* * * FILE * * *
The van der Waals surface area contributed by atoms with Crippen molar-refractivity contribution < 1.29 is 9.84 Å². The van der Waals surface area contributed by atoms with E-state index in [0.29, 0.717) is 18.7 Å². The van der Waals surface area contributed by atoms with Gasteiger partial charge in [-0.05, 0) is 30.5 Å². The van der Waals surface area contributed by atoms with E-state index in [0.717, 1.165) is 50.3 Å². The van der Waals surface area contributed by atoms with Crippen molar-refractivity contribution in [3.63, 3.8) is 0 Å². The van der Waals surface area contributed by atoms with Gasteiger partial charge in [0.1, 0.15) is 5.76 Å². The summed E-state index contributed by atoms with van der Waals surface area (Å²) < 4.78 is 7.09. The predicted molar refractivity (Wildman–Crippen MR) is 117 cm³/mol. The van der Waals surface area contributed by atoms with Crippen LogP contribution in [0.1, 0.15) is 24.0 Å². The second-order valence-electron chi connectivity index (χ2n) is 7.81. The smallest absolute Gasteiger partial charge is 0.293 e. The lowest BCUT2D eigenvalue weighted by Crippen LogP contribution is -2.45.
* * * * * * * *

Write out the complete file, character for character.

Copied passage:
The van der Waals surface area contributed by atoms with Crippen molar-refractivity contribution < 1.29 is 9.84 Å². The van der Waals surface area contributed by atoms with E-state index in [0.29, 0.717) is 18.7 Å². The van der Waals surface area contributed by atoms with Gasteiger partial charge in [-0.05, 0) is 30.5 Å². The van der Waals surface area contributed by atoms with E-state index in [0.717, 1.165) is 50.3 Å². The van der Waals surface area contributed by atoms with Crippen molar-refractivity contribution in [3.63, 3.8) is 0 Å². The van der Waals surface area contributed by atoms with Gasteiger partial charge in [0.1, 0.15) is 5.76 Å². The summed E-state index contributed by atoms with van der Waals surface area (Å²) < 4.78 is 7.09. The predicted molar refractivity (Wildman–Crippen MR) is 117 cm³/mol. The van der Waals surface area contributed by atoms with Crippen LogP contribution in [0.1, 0.15) is 24.0 Å². The second-order valence-electron chi connectivity index (χ2n) is 7.81. The smallest absolute Gasteiger partial charge is 0.293 e. The lowest BCUT2D eigenvalue weighted by Crippen LogP contribution is -2.45.